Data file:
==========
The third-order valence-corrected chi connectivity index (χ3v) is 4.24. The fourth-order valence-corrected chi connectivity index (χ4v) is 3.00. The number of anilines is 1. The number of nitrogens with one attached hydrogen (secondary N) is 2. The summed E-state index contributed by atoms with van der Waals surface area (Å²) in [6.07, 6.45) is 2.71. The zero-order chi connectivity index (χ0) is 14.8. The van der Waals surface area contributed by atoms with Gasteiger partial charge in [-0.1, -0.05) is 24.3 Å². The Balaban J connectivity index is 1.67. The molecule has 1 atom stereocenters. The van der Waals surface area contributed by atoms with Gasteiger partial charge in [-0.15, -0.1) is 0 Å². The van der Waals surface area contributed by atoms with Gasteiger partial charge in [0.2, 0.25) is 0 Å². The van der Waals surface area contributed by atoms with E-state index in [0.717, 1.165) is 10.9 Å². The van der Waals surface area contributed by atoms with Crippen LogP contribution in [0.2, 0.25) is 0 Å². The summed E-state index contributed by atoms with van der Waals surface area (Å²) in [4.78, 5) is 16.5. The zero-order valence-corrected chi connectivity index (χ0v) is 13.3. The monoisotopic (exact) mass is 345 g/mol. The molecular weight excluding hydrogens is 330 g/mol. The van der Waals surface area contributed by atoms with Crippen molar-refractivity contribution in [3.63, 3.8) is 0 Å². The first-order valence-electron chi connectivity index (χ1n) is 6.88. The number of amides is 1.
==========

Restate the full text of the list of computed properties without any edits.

The third-order valence-corrected chi connectivity index (χ3v) is 4.24. The fourth-order valence-corrected chi connectivity index (χ4v) is 3.00. The number of anilines is 1. The number of nitrogens with one attached hydrogen (secondary N) is 2. The summed E-state index contributed by atoms with van der Waals surface area (Å²) in [6.07, 6.45) is 2.71. The zero-order chi connectivity index (χ0) is 14.8. The van der Waals surface area contributed by atoms with Gasteiger partial charge in [-0.1, -0.05) is 24.3 Å². The Balaban J connectivity index is 1.67. The molecule has 1 atom stereocenters. The van der Waals surface area contributed by atoms with Gasteiger partial charge in [-0.15, -0.1) is 0 Å². The van der Waals surface area contributed by atoms with Gasteiger partial charge in [0.2, 0.25) is 0 Å². The van der Waals surface area contributed by atoms with E-state index in [0.717, 1.165) is 10.9 Å². The van der Waals surface area contributed by atoms with Crippen LogP contribution in [0.2, 0.25) is 0 Å². The summed E-state index contributed by atoms with van der Waals surface area (Å²) in [4.78, 5) is 16.5. The zero-order valence-corrected chi connectivity index (χ0v) is 13.3. The monoisotopic (exact) mass is 345 g/mol. The molecular weight excluding hydrogens is 330 g/mol. The van der Waals surface area contributed by atoms with Crippen molar-refractivity contribution in [3.63, 3.8) is 0 Å². The first-order valence-electron chi connectivity index (χ1n) is 6.88. The number of amides is 1.